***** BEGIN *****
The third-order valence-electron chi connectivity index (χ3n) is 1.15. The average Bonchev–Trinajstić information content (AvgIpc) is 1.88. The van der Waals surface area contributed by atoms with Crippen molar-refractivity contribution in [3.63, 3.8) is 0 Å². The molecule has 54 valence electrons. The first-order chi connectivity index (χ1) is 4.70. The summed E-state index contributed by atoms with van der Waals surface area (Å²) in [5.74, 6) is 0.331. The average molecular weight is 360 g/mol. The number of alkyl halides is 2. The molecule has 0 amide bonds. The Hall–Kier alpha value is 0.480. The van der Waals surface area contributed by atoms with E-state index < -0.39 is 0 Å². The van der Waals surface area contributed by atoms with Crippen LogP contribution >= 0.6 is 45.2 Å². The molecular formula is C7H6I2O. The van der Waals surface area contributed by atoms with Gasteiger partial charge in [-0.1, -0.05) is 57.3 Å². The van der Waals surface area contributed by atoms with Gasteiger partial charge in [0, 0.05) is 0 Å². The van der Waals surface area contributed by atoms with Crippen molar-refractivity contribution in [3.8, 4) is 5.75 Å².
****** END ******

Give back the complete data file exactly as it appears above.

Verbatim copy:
The third-order valence-electron chi connectivity index (χ3n) is 1.15. The average Bonchev–Trinajstić information content (AvgIpc) is 1.88. The van der Waals surface area contributed by atoms with Crippen molar-refractivity contribution in [3.63, 3.8) is 0 Å². The molecule has 54 valence electrons. The first-order chi connectivity index (χ1) is 4.70. The summed E-state index contributed by atoms with van der Waals surface area (Å²) in [5.74, 6) is 0.331. The average molecular weight is 360 g/mol. The number of alkyl halides is 2. The molecule has 0 amide bonds. The Hall–Kier alpha value is 0.480. The van der Waals surface area contributed by atoms with E-state index < -0.39 is 0 Å². The van der Waals surface area contributed by atoms with Crippen LogP contribution >= 0.6 is 45.2 Å². The molecular formula is C7H6I2O. The van der Waals surface area contributed by atoms with Gasteiger partial charge in [-0.1, -0.05) is 57.3 Å². The van der Waals surface area contributed by atoms with Gasteiger partial charge in [0, 0.05) is 0 Å². The van der Waals surface area contributed by atoms with Crippen molar-refractivity contribution in [3.8, 4) is 5.75 Å².